May 5, 6, 1967
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Early in 1950 a new milestone was added to the his- tory of the theatre when a full-length opera became a smash hit on Broadway. Mr. Menotti, however, does not call "The Consul." an opera. He terms it a "musical drama." By this he makes a distinction between the traditional opera with its recitatives and set arias. His prime purpose is to tell a story and intensify it with music.
Menotti has taken a universal problem -- the problem of the physically disrupted and the geographically dispossessed. The action takes place somewhere in Europe. It is evident that the place is an iron- curtain country. The scenes are alternately in the shabby flat of a workman and the reception room of a consulate, obviously that of a free country. The workman, John Sorel, and his wife Magda are fighting against unnamed sinister forces; they are subjected to espionage and hounded by fear. John man- ages to escape the secret police and crosses the border to a free country, where he waits for his wife and baby. Magda calls daily at the consulate in an effort to get a visa which will permit her to leave the country and start a new life with her husband.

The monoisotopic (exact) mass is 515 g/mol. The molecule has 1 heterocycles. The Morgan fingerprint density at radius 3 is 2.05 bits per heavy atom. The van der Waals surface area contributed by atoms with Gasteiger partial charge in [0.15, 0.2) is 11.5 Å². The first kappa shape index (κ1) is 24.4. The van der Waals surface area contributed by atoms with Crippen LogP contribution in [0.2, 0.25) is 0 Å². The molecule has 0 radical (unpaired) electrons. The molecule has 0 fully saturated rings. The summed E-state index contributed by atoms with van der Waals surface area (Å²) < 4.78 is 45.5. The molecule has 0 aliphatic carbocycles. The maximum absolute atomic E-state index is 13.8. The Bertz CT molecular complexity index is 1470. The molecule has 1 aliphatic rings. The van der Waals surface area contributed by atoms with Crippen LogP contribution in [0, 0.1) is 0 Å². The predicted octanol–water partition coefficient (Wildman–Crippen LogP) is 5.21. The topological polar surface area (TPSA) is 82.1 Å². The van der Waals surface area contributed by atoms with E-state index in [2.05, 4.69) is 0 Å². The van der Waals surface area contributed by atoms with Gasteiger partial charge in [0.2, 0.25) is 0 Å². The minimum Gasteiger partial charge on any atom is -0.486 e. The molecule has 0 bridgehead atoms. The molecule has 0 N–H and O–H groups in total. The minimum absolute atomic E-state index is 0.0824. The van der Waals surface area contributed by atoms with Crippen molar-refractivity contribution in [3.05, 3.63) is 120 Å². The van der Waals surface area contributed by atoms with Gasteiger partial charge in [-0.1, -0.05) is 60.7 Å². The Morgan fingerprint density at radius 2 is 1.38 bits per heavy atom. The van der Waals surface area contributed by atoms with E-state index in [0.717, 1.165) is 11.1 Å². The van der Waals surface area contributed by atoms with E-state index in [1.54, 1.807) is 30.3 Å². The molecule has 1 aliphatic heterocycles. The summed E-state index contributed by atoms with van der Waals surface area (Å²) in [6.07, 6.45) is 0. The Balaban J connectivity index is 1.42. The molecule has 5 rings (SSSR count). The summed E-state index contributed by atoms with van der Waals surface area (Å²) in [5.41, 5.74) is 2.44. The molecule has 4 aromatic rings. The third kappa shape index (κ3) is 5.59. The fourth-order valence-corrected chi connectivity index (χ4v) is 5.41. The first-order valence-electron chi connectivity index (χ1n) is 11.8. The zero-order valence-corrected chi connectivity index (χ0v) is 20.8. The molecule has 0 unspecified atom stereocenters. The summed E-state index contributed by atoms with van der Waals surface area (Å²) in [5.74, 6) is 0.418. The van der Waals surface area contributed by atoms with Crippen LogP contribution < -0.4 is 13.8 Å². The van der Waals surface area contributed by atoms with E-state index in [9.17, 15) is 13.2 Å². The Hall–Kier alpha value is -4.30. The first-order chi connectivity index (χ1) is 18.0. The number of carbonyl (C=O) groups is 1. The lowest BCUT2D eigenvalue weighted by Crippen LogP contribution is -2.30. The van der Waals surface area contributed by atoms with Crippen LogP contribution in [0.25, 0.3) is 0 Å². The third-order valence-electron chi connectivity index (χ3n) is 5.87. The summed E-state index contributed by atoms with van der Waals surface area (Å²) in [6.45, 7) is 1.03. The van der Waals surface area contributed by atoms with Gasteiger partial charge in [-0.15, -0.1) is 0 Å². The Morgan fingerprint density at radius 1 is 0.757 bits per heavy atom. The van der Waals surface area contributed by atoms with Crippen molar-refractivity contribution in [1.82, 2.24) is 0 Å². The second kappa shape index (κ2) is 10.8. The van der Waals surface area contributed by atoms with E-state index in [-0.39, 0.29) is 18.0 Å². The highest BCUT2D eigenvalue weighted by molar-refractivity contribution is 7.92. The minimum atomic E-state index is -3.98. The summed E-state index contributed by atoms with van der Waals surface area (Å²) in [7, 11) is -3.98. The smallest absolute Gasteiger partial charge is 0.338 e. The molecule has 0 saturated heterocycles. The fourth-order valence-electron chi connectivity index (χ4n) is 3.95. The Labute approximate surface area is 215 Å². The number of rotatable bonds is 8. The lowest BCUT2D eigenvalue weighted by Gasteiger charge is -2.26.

It is a nightmare world which Magda Sorel inhabits -- a world in which her dream-nightmares are scarcely more terrifying that the nightmares of every day. Her life becomes intricately involved with those of other displaced persons: the dignified and pathetic Mr. Kofner; an Italian woman; Anna Gomez; Vera Boronel; Nika Magadoff, the magician. The drama ends in tragedy, when Magda is refused a visa. Her child dies and the mother is unable to survive. Magda herself chooses death rather than submission and in a final nightmare has one last vision of her- self joining her husband, his mother, and all the tortured people in another and freer world.
Fontbonne University Archives
St. Louis, MO